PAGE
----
Many people have asked what and how you learn to be a better writer, a poet, in a structured school porogram. The answer is easy, you learn to be a better writer by writing and by reading.
At Queens University of Charlotte, I was part of a low residency program that required us to be on campus for 7 days once every semester. During the seven days students attend six lectures that we prepare response papers for, the topics related to poetry, fiction and non-fiction.
Students also participate in intese workshop sessions were worked is critiqued by fellow students and faculty. The rest of the semester all the workshop interaction is done via e-mail, once a month you sumbitt work to your group, you provide critiques for all and then the professor provides critiques based on what everyone has submitted.
Specific to my craft and my level of experstise and experience with writing and poetry in general, I learned that to get better, you have to write and write and write.
I learned that to improve your craft you first and foremost have to be a better reader of your own work. You have to add a critical element and focus to your reading, something I was greatly lacking before.
I also learned that some poems need time and space.... sometimes you have to put drafts in a drawer or on a shelf and let them sit, and sit until the time is right. This took me a long time to agree with, but it is so true.
I also learned to trust my voice as a poet. I best know the intent and priority of my work, I best can hear if the voice is working, present, awake. In the workshop sessions you get (sometimes) very differing feedback and it can be overwhelming, this is where the trust and confidence comes in, and it builds over time.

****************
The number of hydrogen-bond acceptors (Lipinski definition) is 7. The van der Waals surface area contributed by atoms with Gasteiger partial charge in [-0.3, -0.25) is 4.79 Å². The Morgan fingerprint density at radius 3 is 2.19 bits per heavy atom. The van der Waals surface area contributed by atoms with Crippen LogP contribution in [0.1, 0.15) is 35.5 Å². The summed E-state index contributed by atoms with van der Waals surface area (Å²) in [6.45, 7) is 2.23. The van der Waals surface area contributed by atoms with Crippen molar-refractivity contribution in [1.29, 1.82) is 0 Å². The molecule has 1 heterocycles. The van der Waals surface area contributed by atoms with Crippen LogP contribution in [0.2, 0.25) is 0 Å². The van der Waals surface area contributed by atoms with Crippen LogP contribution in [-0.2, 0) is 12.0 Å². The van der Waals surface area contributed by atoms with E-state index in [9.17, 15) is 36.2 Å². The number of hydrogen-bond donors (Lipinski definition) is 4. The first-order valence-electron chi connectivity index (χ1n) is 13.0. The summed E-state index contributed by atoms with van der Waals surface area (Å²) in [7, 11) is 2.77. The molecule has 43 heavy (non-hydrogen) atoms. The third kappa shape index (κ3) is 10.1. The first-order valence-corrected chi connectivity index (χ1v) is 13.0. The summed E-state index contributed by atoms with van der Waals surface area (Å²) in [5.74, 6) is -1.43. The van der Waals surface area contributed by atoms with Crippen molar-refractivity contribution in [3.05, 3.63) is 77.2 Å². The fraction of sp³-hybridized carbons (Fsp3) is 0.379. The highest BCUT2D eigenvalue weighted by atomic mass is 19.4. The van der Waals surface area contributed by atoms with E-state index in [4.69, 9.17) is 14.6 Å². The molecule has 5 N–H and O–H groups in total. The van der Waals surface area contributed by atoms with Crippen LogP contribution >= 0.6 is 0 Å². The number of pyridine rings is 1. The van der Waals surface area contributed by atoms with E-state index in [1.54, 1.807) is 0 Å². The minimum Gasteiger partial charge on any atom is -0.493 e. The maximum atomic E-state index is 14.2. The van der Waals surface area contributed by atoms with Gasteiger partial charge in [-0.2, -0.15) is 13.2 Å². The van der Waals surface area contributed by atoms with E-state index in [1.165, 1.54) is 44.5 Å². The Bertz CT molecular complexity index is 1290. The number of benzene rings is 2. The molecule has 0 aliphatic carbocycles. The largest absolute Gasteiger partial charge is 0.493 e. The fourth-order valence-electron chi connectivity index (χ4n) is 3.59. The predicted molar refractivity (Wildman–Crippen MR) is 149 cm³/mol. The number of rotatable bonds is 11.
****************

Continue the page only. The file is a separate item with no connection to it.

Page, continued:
I learned to not be scared of not knowing. The first residency I was overwhelmed, I thought I had signed up for a program way beyond my skill level and experience, I was scared, but I knew that I loved to write, I knew that in my head there are a second pair of eye balls that see poetry in Pad Thai noodles, that see poetry in the visit of an iguana to my brother's backyard in Santiago, that see poetry in the pitch dark night of Lake Oconee. And I desperately wanted to improve the eyesight and skills of those eyes. That second pair of eyes that was cast in my head since the 7th grade.
I learned what accomplishing a dream taste and feels like. I am a better writer, a better reader of poetry, prose, non-fiction, and deep in my heart, I know I am a better person.
Sharing my work, exposing all that I love via the raw experience of workshop can at times be scary, way too up close and personal, but any anxiety and discomfort I felt along the way was worth all the learning that I experienced over the past 2 years.
Thank God and all the angels for this incredible opportunity.